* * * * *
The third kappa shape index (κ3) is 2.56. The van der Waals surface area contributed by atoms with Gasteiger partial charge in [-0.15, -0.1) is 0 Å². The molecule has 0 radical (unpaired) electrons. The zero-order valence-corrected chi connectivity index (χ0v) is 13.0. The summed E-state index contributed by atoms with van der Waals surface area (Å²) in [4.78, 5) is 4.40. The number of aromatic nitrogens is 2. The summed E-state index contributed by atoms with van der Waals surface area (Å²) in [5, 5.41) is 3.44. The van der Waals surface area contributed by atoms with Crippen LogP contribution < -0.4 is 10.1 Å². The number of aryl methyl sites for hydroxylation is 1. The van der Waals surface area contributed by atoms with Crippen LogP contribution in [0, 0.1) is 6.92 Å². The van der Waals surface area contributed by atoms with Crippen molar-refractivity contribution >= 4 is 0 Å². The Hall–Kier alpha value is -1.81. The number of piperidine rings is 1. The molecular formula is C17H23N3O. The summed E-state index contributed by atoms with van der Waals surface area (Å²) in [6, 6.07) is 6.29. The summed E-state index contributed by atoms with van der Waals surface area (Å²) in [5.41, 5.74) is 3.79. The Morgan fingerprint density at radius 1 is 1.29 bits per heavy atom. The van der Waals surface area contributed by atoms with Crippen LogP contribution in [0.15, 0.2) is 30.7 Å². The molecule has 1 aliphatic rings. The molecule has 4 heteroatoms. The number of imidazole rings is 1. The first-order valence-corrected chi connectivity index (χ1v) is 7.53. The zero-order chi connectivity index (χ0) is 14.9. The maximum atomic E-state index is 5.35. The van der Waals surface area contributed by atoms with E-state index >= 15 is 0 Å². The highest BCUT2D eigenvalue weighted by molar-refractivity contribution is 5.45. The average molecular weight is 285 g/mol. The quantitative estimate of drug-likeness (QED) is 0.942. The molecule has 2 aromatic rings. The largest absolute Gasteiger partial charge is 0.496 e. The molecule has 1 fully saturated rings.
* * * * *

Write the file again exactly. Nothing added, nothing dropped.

The third kappa shape index (κ3) is 2.56. The van der Waals surface area contributed by atoms with Gasteiger partial charge in [-0.15, -0.1) is 0 Å². The molecule has 0 radical (unpaired) electrons. The zero-order valence-corrected chi connectivity index (χ0v) is 13.0. The summed E-state index contributed by atoms with van der Waals surface area (Å²) in [4.78, 5) is 4.40. The number of aromatic nitrogens is 2. The summed E-state index contributed by atoms with van der Waals surface area (Å²) in [5, 5.41) is 3.44. The van der Waals surface area contributed by atoms with Crippen LogP contribution < -0.4 is 10.1 Å². The number of aryl methyl sites for hydroxylation is 1. The van der Waals surface area contributed by atoms with Crippen LogP contribution in [0, 0.1) is 6.92 Å². The van der Waals surface area contributed by atoms with Crippen molar-refractivity contribution >= 4 is 0 Å². The Hall–Kier alpha value is -1.81. The number of piperidine rings is 1. The molecular formula is C17H23N3O. The summed E-state index contributed by atoms with van der Waals surface area (Å²) in [6, 6.07) is 6.29. The summed E-state index contributed by atoms with van der Waals surface area (Å²) in [5.41, 5.74) is 3.79. The Morgan fingerprint density at radius 1 is 1.29 bits per heavy atom. The van der Waals surface area contributed by atoms with Crippen LogP contribution in [0.15, 0.2) is 30.7 Å². The molecule has 1 aliphatic rings. The molecule has 4 heteroatoms. The number of imidazole rings is 1. The first-order valence-corrected chi connectivity index (χ1v) is 7.53. The zero-order chi connectivity index (χ0) is 14.9. The maximum atomic E-state index is 5.35. The van der Waals surface area contributed by atoms with E-state index >= 15 is 0 Å². The highest BCUT2D eigenvalue weighted by molar-refractivity contribution is 5.45. The average molecular weight is 285 g/mol. The quantitative estimate of drug-likeness (QED) is 0.942. The molecule has 2 aromatic rings. The largest absolute Gasteiger partial charge is 0.496 e. The molecule has 1 fully saturated rings.